Standard Chartered acted after the widespread condemnation which followed the Uruguay striker's refusal to shake the hand of Manchester United captain Patrice Evra, the man he had been found guilty of racially abusing, at Old Trafford on Saturday.
"We were very disappointed by Saturday's incident and have discussed our concerns with the club," the bank said in a statement.
Suarez yesterday apologised for his actions, as did manager Kenny Dalglish for his behaviour in a post-match television interview.
Managing director Ian Ayre criticised the player for misleading them over his intentions in the pre-match handshake and said the 25-year-old had been told "his behaviour was not acceptable".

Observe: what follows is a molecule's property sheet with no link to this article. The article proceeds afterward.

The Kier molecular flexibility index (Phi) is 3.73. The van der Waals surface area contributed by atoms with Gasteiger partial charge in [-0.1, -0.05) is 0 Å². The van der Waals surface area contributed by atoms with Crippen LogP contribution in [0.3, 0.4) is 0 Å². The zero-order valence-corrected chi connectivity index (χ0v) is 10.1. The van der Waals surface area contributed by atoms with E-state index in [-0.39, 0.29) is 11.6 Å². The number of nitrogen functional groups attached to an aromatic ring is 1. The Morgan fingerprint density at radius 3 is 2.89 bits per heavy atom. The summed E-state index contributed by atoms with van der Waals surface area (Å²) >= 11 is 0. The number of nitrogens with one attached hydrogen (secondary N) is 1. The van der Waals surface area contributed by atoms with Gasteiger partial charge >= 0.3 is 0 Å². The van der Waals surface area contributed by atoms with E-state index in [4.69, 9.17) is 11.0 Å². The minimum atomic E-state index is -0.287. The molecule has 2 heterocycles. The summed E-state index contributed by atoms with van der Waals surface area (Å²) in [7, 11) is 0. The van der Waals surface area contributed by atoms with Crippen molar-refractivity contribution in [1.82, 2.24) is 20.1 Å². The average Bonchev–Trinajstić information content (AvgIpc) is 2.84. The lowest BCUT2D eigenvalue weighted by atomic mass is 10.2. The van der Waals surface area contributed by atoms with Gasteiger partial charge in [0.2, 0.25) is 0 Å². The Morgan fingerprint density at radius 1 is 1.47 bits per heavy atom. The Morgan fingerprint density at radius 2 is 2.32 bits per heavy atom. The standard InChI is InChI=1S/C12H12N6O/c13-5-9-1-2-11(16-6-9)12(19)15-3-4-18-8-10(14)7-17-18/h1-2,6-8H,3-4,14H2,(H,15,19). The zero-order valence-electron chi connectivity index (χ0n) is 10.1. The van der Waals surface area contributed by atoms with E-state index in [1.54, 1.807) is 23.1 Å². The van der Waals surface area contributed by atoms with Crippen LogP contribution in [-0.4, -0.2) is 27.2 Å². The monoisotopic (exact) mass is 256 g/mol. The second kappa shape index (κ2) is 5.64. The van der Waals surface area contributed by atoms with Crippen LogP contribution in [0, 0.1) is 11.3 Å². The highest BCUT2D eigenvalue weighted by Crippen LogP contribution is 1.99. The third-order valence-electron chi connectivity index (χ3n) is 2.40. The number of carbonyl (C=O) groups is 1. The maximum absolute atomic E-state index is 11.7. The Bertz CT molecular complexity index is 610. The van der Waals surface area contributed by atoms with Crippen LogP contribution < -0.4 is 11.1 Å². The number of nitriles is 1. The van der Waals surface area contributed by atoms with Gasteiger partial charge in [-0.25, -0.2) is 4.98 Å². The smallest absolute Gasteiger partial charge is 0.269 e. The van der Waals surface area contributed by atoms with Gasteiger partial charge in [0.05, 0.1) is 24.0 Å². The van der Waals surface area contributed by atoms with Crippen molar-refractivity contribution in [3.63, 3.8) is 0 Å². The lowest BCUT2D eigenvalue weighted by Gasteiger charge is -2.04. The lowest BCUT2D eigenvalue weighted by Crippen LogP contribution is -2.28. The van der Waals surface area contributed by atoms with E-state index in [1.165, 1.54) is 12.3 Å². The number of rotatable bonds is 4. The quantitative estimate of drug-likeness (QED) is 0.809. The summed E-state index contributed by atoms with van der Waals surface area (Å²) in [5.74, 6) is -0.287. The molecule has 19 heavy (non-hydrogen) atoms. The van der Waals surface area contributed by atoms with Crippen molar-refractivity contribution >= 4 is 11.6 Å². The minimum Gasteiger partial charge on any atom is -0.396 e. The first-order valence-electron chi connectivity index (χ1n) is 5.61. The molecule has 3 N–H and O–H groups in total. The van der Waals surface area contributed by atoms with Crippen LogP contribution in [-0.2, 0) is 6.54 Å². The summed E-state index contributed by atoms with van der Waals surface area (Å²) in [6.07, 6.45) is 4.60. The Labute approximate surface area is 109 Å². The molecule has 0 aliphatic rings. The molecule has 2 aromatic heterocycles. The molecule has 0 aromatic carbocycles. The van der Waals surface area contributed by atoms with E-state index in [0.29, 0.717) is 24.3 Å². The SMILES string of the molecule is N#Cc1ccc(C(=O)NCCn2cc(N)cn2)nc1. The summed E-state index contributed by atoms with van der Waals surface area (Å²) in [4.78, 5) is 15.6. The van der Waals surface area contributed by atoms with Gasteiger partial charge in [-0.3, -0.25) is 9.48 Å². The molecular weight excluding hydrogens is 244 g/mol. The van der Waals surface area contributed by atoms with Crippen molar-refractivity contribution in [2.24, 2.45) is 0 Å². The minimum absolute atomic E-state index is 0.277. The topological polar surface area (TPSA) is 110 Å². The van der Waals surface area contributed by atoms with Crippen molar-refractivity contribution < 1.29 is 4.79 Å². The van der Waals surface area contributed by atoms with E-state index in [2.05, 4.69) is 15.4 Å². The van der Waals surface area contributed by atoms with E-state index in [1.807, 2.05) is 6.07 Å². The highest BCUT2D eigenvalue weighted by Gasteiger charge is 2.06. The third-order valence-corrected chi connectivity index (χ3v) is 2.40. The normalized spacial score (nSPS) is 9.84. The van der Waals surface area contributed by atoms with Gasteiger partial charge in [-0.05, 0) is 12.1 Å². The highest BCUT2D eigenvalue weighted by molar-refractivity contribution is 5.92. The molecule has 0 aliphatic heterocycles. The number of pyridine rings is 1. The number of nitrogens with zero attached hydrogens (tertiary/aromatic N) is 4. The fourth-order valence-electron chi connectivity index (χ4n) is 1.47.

The raft of statements issued from Anfield within a 60-minute period yesterday afternoon represented a significant but belated change in the way the Merseysiders had dealt with the issue since Evra first made his allegations after the match between Liverpool and Manchester United in mid-October.
Criticism of the incidents at Old Trafford spread worldwide but most notably they became news in America, where the club's owners Fenway Sports Group are based.
There has been no comment from FSG on the situation throughout the whole saga but their influence in the public pronouncements yesterday cannot be under-estimated.
The concerns expressed by Standard Chartered, who are almost halfway through an £81million four-year deal which is the most lucrative in British football, will also have been a significant contributory factor.